According to Scitable Nature Education, cancer causing mutations that lead to cancer are of “two basic classes of genes: proto-oncogenes and tumor suppressor genes.” When a proto-oncogene changes (mutates), the activated gene form is called an “oncogene” and causes cancer. Everyone has those genes, and whether or not cancer is activated depends on a number of complexities beyond our control — in addition to lifestyle choices, inheritable conditions, environmental toxins, and more. The odds are strikingly against us according to the American Cancer Society, with “one out of every two men and one out of every three women” developing cancer in their lifetime.
I learned about oncogenes in college biology. I remember the professor saying, “it’s a matter of whether the switch stays off, or is turned on. We’re all susceptible to cancer.” As I’ve walked beside family and friends going through cancer, those words have resonated a bit louder. In the last two weeks of Because Hope Matters Radio, my co-host Rob Harris and I have held a firmer grip on those facts.
Jana Flaig considered herself a health-nut. She subscribed to Prevention Magazine and followed its lifestyle tips and suggestions. There was no family history of cancer, until she became the first of three members to battle it. On our radio show she spoke openly about her cancer, and how she challenged the fear of it using humor. Despite that the odds hit her hard, Jana hasn’t given up being a health-nut. In fact, she uses the cancer journey to help others live more healthfully.
Last night, it seemed like the scenario repeated itself. Lockey Maisonneuve was stunned to learn that she had Stage 3 breast cancer. She endured 18-months of chemotherapy and surgical procedures. Lockey knew of no family history, and she too led a healthy lifestyle, as a certified personal trainer. Married with two children, she conveyed that “the worst part of cancer was having to tell my kids.”
My mind wandered back to the biology professor’s words of almost twenty years ago. What turns cancer on … and off is vastly not in our control. Still, we can control the impact we make, in spite of cancer.
Lockey felt empowered in realizing that “scars are our body’s way of helping us share our stories.” A veteran of war is considered heroic for enduring the battle and courageously moving on with life, scars included. Scars are literally a symbol of reconstruction. Wounded warriors are some of our nation’s greatest teachers about moving beyond the “battle.” What caused the scars becomes less important than how the scars shape one’s life in the aftermath.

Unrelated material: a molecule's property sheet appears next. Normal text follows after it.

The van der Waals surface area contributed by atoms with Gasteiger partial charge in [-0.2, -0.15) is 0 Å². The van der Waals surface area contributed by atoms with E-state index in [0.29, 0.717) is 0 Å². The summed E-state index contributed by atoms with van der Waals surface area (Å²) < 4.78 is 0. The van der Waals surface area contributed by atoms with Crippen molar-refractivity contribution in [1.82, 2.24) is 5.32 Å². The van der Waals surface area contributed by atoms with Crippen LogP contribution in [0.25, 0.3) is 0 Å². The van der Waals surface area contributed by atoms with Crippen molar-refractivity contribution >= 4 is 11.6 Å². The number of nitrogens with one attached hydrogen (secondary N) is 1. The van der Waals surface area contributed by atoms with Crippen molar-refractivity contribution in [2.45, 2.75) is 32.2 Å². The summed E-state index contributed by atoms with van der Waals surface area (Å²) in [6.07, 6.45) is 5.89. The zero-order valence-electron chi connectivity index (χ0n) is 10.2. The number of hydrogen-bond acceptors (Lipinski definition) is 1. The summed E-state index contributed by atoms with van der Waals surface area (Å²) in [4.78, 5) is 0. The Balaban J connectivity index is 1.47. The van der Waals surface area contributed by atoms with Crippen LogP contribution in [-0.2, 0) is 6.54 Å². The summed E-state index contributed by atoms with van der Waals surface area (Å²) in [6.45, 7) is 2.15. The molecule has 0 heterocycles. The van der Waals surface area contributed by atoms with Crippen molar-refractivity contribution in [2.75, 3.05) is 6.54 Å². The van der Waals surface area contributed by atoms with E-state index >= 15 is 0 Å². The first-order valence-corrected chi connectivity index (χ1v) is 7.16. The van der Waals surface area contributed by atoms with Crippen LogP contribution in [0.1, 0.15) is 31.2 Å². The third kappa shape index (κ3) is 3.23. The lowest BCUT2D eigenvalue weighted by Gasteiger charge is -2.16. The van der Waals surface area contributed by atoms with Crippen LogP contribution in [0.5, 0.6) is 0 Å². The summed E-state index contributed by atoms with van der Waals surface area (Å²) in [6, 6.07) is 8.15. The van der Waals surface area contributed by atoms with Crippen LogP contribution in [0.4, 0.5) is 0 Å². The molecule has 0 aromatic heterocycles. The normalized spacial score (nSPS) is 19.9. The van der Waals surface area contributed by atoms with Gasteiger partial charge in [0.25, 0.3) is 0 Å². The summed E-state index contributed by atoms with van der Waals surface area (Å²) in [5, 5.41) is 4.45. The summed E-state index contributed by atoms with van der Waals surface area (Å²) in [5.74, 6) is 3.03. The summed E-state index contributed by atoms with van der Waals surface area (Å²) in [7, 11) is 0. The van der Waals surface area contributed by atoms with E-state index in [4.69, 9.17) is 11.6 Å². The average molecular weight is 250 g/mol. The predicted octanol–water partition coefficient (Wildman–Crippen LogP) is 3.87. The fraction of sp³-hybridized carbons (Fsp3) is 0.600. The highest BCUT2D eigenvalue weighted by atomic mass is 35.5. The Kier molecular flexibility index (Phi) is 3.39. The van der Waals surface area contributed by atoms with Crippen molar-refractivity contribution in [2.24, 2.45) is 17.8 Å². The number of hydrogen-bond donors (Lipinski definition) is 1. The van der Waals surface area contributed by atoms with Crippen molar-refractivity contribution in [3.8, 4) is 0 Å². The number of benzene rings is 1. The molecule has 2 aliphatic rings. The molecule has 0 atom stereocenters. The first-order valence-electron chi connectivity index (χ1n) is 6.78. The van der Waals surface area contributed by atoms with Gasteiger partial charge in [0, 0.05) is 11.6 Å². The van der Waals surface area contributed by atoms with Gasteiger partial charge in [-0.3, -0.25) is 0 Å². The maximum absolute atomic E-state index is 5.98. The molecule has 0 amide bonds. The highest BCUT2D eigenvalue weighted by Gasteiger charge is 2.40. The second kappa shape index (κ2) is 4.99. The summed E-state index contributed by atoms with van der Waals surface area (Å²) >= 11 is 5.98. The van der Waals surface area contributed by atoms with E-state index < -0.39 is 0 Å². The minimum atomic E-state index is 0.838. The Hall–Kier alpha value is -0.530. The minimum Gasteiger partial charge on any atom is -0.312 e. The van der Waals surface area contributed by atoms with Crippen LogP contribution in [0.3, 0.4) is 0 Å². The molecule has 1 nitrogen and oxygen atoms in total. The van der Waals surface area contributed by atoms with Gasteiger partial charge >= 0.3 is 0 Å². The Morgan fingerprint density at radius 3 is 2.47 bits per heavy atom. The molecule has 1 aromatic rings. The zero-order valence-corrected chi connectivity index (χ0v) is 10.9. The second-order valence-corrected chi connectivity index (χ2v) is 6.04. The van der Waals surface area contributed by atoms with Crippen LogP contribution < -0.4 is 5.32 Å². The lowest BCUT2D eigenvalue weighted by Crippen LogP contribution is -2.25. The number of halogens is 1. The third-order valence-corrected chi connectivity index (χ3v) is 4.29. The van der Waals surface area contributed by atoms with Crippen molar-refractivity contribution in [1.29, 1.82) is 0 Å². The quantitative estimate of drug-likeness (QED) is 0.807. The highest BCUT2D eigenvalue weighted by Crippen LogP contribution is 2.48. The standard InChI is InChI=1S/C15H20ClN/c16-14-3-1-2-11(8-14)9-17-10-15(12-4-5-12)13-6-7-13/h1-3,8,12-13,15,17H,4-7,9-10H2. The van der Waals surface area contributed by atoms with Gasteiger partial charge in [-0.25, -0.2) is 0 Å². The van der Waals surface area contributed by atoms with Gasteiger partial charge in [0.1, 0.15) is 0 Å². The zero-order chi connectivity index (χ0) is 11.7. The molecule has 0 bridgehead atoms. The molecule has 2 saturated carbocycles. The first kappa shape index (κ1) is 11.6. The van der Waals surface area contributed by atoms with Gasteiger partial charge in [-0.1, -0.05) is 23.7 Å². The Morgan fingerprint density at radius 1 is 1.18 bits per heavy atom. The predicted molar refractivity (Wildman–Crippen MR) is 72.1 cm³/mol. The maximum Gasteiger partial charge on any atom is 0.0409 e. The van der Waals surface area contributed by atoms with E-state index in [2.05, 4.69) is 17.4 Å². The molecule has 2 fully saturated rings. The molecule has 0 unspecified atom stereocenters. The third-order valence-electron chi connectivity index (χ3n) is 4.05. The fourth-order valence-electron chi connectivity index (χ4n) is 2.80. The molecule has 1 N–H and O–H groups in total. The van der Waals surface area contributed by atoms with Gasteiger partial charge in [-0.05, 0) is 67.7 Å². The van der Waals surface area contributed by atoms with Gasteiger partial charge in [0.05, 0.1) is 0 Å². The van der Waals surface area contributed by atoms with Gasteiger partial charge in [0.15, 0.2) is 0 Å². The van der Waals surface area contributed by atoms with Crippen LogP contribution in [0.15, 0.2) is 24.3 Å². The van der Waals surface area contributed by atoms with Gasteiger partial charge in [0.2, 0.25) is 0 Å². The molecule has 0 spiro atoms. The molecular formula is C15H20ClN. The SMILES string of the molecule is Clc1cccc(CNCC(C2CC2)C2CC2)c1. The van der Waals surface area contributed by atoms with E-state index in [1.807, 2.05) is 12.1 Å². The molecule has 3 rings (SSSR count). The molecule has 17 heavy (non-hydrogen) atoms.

I was severely burned as a toddler. In my childish mind, I wanted to help my mother while she was changing my brother’s diaper. So, I ventured into the kitchen, got up on a stool and pulled on the pan of boiling hot water containing his bottle. The water missed my face and spilled onto my chest and left arm. I spent weeks in intensive care healing from 3rd degree burns. I was told that I cried so loudly so often that my grandfather sat in the hospital hallway crying sympathy tears; he simply couldn’t bear entering my room. Thankfully, I don’t remember a single moment of being a 3-year old burn patient.
When Lockey openly shared the negative thoughts about her scars, how she was afraid to wear a two-piece bathing suit for fear of exposure, and how she felt “busted” by her scars, I identified with her. For most of my childhood, I shied away from wearing clothes that would expose my scars. I didn’t like the rude inquisitions, or worse yet, people who just stared without asking. Then I reached a point where the story became a healed moment. My husband of 32 years helped me get there. My scars didn’t phase him, so why had I let them phase me?
Lockey reached a point where she stopped letting her scars affect her rehabilitation. Her scars went from reminding her that she’s busted to reminding her that she’s strong. Last night on-the-air I celebrated her public baring of her scars on Positively Positive dot com, as I commended her courage.
Lockey Maisonneuve was more equipped for the battle through breast cancer because of her healthy lifestyle choices. Cancer turned on … and off. She took what she learned in the battle and combined it with what she already knew as a personal trainer. She created “MovingOn“as a rehabilitative exercise program with the goal of helping women regain control of their bodies and their emotional beings. Her strength has become strength for others. There are no winners or losers. There are survivors who make the best of “it” (whatever battle it may be), and then move on with life.
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